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Solution To Collapsed Veins: Device May Replace Traditional IV In Wartime

Date:
March 24, 2003
Source:
University Of Texas Health Science Center At San Antonio
Summary:
It may not be in time to help U.S. and British soldiers now in harm's way inside Iraq, but a new device developed by the VidaCare Corp. and researchers at The University of Texas Health Science Center at San Antonio is certain to save our heroes' lives in future armed conflicts.
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San Antonio (March 24, 2003) -- It may not be in time to help U.S. and British soldiers now in harm's way inside Iraq, but a new device developed by the VidaCare Corp. and researchers at The University of Texas Health Science Center at San Antonio is certain to save our heroes' lives in future armed conflicts.

As wounded soldiers go into shock, their veins fall, making a traditional IV very difficult to start. Without an infusion of fluids, blood or medicines, there's a strong chance they will die.

The "VidaPort" is a handheld, battery-powered device about the size and weight of a glue gun used in crafts. In a few seconds, it drills a small hollow needle through the bone to the marrow cavity, which has been called a non-collapsible vein. On the surface of the skin, a port connected to the needle provides instant, stable hookup to lifesaving fluids. The VidaPort utilizes a technique called intraosseous (IO) vascular access.

"When minutes and seconds matter, our soldiers need every tool they can get," said Francisco G. Cigarroa, M.D., president of the Health Science Center. "We are proud to be a partner in the development of this easy-to-use and revolutionary device."

"This is a critically needed technology that will save thousands of lives a year," said emergency medicine physician Larry J. Miller, M.D., chairman and CEO of VidaCare. "It solves a particular problem for our military. Medics in Special Operations generally operate at night. Most patients in such a theater have suffered life-threatening trauma. A study shows that on the average it takes a medic 12 minutes to start an IV. Lives are lost during that time because of the delay. Thanks to VidaPort, starting a line will take less than 10 seconds."

The medical community established years ago the effectiveness of administering blood transfusions, medicines and fluids through the bone marrow for infants who have collapsed veins due to shock. There has been no solution for adults because their bones are too hard to access the bone marrow.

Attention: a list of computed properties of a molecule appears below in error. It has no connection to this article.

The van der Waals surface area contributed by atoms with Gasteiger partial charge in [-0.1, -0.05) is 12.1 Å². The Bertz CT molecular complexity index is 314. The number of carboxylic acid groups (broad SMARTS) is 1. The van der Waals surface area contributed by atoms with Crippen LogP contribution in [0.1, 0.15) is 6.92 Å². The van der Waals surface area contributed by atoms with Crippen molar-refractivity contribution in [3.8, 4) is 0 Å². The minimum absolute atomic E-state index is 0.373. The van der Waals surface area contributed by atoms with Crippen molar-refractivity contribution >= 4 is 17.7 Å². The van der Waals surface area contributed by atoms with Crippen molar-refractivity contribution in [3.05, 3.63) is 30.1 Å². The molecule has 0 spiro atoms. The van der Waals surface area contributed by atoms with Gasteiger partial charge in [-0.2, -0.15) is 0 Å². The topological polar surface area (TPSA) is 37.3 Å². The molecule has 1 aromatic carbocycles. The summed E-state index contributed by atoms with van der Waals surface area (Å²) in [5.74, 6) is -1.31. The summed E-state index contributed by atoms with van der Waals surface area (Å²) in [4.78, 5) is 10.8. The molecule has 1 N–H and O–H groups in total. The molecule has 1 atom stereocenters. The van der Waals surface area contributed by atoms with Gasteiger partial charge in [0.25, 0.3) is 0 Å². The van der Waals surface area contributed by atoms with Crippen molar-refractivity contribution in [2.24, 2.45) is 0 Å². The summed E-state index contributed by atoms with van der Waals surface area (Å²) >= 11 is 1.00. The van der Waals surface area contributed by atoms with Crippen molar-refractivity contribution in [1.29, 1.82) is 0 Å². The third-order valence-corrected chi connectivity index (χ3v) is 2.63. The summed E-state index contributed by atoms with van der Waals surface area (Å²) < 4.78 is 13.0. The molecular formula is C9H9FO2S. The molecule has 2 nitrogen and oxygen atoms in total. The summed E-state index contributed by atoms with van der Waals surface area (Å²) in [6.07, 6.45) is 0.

The devices used in children are inserted manually. The VidaPort kit will come with an analgesic agent (lidocaine) to numb the area to the bone 30 seconds before insertion. The device can be inserted into the tibia (the shin bone) or arm. Most recipients would be suffering from shock or unconscious.

Emphasis on homeland security is sure to make the VidaPort a timely weapon in combating the effects of terrorism. The threat of mass exposures to biological weapons such as anthrax or ricin makes finding a quick, reliable way to start fluids and medications even more essential, said Harold L. Timboe, M.D., M.P.H., vice president for administration and director of the Center for Public Health Preparedness and Biomedical Research at the Health Science Center. "In a situation involving mass casualties, paramedics and other first responders will need this new technology," said Dr. Timboe, former commander of Brooke Army Medical Center and Walter Reed Army Medical Center. On September 11 he was commander of Walter Reed, which received casualties from the Pentagon attack.

Dr. Cigarroa announced the Health Science Center has entered its first equity agreement in lieu of royalties with VidaCare, which is developing and marketing the product worldwide. VidaCare and the Health Science Center are applying to the U.S. Food and Drug Administration for 510k approval, which is a 90-day process. VidaCare expects FDA approval by August of this year. The VidaPort driver is expected to sell for about $150 and the replaceable needles for about $95.


Story Source:

The above post is reprinted from materials provided by University Of Texas Health Science Center At San Antonio. Note: Materials may be edited for content and length.


Cite This Page:

University Of Texas Health Science Center At San Antonio. "Solution To Collapsed Veins: Device May Replace Traditional IV In Wartime." ScienceDaily. ScienceDaily, 24 March 2003. <www.sciencedaily.com/releases/2003/03/030324064739.htm>.
University Of Texas Health Science Center At San Antonio. (2003, March 24). Solution To Collapsed Veins: Device May Replace Traditional IV In Wartime. ScienceDaily. Retrieved August 2, 2015 from www.sciencedaily.com/releases/2003/03/030324064739.htm
University Of Texas Health Science Center At San Antonio. "Solution To Collapsed Veins: Device May Replace Traditional IV In Wartime." ScienceDaily. www.sciencedaily.com/releases/2003/03/030324064739.htm (accessed August 2, 2015).

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